If you consolidate your student loans, your smaller loans are paid off and you have one larger loan.  However, in some cases, the consolidated loan amount will be reported, and the other loans still appear open.  This can make it appear as though you have more debt.

Another issue is that you might have closed an account, or paid of a personal loan.  If these loans still appear as open, or appear as though you still have a balance, that can affect your ability to receive approval for a loan.

Imagine going through the process of taking care of a loan and it still appears on your credit report?!?  Don’t let that happen to you.

3. Missed Payments

Do you make all your payments on time?

Check to ensure that the information is properly reported on your credit report.  Since payment history is the most important aspect of your credit score, having improperly reported payments on your credit report can result in a lower score.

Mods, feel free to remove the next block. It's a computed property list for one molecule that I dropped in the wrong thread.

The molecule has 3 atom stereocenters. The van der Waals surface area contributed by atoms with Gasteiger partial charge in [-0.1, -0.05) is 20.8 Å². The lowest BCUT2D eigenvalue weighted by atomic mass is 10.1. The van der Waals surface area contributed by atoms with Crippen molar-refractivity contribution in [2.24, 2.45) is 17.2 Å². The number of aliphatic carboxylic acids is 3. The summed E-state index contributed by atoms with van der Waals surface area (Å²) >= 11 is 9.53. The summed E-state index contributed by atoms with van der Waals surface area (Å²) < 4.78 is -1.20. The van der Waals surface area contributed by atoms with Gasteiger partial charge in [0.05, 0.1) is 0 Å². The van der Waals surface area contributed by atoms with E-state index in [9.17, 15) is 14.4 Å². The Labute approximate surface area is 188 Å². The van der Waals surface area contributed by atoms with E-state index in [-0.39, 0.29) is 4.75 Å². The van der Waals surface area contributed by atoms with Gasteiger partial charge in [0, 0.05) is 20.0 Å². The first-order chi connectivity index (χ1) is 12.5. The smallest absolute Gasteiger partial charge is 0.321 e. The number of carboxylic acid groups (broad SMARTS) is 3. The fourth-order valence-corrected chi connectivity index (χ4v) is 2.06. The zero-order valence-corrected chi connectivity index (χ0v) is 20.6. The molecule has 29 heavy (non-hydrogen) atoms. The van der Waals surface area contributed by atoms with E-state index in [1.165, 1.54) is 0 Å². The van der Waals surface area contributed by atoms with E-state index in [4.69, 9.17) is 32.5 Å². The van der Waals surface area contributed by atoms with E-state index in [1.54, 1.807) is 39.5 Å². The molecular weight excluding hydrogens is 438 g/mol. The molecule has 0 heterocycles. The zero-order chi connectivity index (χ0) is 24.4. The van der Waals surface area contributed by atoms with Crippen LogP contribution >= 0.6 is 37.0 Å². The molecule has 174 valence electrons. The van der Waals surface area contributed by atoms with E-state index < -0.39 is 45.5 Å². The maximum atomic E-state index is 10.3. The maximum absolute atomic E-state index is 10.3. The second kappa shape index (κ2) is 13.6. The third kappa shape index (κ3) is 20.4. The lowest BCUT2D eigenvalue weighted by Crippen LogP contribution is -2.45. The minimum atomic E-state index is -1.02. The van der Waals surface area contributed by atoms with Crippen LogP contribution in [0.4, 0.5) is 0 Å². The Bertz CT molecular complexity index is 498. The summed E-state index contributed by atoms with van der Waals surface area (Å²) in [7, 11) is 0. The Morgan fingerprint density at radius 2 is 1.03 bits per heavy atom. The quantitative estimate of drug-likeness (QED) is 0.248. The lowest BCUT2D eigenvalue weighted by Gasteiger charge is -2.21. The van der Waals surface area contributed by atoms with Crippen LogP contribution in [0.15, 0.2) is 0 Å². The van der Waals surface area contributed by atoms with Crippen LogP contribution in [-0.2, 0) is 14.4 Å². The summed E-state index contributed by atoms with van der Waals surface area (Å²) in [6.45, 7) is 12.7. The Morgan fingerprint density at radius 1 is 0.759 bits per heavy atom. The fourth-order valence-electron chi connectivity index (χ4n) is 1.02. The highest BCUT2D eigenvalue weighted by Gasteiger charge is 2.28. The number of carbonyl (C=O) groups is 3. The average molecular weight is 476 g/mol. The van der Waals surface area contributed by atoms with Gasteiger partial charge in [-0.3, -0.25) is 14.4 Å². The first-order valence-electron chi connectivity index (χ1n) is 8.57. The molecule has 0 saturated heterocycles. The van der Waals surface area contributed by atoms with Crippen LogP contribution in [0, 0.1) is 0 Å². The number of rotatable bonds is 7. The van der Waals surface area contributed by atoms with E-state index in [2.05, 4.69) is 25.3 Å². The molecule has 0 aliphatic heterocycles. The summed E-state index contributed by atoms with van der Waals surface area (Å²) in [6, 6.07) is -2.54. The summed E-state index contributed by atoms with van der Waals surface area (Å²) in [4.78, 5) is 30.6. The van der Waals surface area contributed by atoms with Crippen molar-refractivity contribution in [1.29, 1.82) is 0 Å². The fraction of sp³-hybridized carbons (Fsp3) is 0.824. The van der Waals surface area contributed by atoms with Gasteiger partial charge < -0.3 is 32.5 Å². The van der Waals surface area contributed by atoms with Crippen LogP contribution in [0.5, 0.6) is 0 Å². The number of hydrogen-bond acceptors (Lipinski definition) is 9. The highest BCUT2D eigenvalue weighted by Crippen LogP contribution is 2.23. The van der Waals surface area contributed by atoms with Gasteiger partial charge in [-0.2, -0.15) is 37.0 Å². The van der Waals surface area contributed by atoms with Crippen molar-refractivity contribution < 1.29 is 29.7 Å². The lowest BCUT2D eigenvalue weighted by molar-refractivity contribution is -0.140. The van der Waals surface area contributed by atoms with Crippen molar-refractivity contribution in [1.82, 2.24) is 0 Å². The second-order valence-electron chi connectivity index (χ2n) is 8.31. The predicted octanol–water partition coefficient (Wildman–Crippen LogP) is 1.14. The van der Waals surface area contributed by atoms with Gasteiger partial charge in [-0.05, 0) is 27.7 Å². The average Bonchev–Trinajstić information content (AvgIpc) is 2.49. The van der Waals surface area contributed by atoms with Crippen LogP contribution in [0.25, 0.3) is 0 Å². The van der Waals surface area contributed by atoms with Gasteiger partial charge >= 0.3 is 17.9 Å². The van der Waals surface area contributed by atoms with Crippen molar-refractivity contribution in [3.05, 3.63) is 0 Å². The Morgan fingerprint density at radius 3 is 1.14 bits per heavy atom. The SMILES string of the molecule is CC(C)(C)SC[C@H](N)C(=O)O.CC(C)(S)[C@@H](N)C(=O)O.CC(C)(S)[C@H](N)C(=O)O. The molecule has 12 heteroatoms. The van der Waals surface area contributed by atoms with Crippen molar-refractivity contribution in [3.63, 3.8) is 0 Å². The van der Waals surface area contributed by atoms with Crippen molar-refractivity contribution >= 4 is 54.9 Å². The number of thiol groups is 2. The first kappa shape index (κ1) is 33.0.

If you have made all your payments on time, make sure to dispute the report.  You want your credit report to reflect your good financial habits, not indicate that you aren’t paying on time and in full.

4. Identity Mix-Up

Your identity can be mixed-up on a credit report and cause problems.  If you have a name similar to someone else’s, their credit problems can be reported on your report. This is the issue the woman in the NYT article had.  Check your report for odd accounts, and repeated mistakes.  It could be that an identity mix-up is causing you problems.

Another issue is that your identity might have been stolen, and fraudulent accounts are weighing down your credit report and affecting your credit score.  Keep on the watch for accounts that aren’t yours so that you can fix identity issues with your credit report.

What Can I Do About Errors On My Credit Report?

You want to dispute errors on your credit report as quickly as possible.  The process can be long and frustrating, but if you want to get on track to fix your credit report, and improve your credit score, you need to dispute errors.  Make sure you document every step you take and keep copies of anything you send to a credit bureau.